Iran Air Flight 655 was traveling en route from the Iranian city of Bandar Abbas to Dubai, and was said to have “exploded in the sky” after being targeted by two surface-to-air missiles, according to TIME’s report on the incident. Officers on board the Vincennes mistakenly identified the Airbus 300 as an Iranian F-14 fighter jet that they perceived to be attacking the U.S. ship. All 290 people on board, most of them Iranian citizens, died.

Against the tense atmosphere of the ongoing conflict affecting the Strait, the incident elicited fury in Iran. “America’s crime today in downing an Iranian Airbus is…new evidence of American crimes and mischiefs, crimes which expose American’s nature more than ever before,” said Radio Tehran. The same day of the incident, President Reagan dispatched a five-paragraph note to Iran expressing “deep regret” over what happened, but publicly called the tragedy an “understandable accident.”

Despite seeking international condemnation of the U.S. at the U.N., Iran failed, eventually settling for a statement that “deplored” the incident and promised an investigation. The following month, the Pentagon declared that no one would be punished for the incident, including the captain of the USS Vincennes, because “these mistakes were not due to negligence or culpability.” Although the U.S. and Iran reached a settlement at the International Court of Justice in 1996, requiring the U.S. to pay $61.8 million to the families of the Iranian victims, there has to date been no public or official admission of responsibility or apology from the U.S.

2011-2012 U.S.-Iran Naval Dispute

Today’s tensions can be traced back to a serious flashpoint in the dispute between Iran and the U.S., starting at the end of 2011 and stretching into 2012.

In December 2011, Iran’s navy chief told state television that it would be “very easy” for the country’s forces to shut down the choke point, declaring that “Iran has comprehensive control over the strategic waterway.” Just a month later, Iran again threatened to formally block the Strait as retaliation for U.S. and European sanctions targeting its oil revenue, aimed at deterring the country’s pursuit of their nuclear program. Dual naval exercises by the U.S. and Iran took place in the Strait over this period, with both sides trading barbs over the other’s presence throughout 2012.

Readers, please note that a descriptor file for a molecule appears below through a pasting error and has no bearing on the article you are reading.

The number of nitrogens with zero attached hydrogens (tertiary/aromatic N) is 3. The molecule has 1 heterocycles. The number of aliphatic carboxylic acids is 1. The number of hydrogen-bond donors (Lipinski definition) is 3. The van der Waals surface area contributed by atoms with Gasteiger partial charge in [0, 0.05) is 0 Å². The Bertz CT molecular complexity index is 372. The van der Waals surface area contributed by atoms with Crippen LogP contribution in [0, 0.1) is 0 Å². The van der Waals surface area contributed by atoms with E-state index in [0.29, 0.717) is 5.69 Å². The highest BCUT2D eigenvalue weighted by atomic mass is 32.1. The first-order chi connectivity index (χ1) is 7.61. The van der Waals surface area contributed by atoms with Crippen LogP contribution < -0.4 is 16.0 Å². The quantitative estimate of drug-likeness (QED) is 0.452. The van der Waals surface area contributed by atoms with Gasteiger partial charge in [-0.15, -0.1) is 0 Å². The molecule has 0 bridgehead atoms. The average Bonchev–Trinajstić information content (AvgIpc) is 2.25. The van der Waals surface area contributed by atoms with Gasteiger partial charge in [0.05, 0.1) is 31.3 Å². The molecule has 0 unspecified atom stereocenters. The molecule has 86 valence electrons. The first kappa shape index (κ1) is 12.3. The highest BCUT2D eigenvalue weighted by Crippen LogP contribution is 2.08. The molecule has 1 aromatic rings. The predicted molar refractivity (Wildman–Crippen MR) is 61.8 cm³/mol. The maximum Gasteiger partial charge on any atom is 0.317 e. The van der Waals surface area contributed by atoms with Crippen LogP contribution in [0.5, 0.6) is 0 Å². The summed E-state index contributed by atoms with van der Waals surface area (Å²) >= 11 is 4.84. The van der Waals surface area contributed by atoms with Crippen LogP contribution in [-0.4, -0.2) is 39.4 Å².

Seizure of the Stena Impero

Last year, President Trump withdrew the U.S. from the Iran nuclear deal and imposed more sanctions on the regime. The deal, which had been implemented in 2015, was designed to restrict Iran’s nuclear ambitions in return for ending severe sanctions. In August 2018, the Trump administration imposed a first round of new sanctions on Iran, and then a second round in November that targeted the country’s banking and oil sectors. Since then, fiery rhetoric has come from both sides, escalating to Trump’s declaration of an emergency over “the malign influence” of Iran in May this year and the deployment of 1,500 additional troops to the Middle East. Iranian President Hassan Rouhani also said in May that the country would begin stockpiling extra low-enriched uranium in response to the U.S.’ campaign of “maximum pressure.”

Against this backdrop, activity in the Strait of Hormuz too has increased in recent months, culminating in the seizure of the Stena Impero.

On May 12, four ships, including two Saudi oil tankers, were attacked in the Gulf just outside the Strait. U.S. officials said Iran was responsible for the attack, which Tehran denied. Just a month later on June 13, a similar incident happened involving two tankers, one Norwegian and the other Japanese. Iranian officials suggested that the seizure of the Stena Impero was a response to the U.K.’s role in seizing an Iranian oil tanker off the coast of Gibraltar earlier in the month. Britain’s foreign secretary has announced plans to deploy a Europe-led “maritime protection mission” in response, but was clear to distance London’s policy from Washington’s campaign of “maximum pressure.”

Whatever form that protection mission takes, the tension it brings to those waters won’t be new.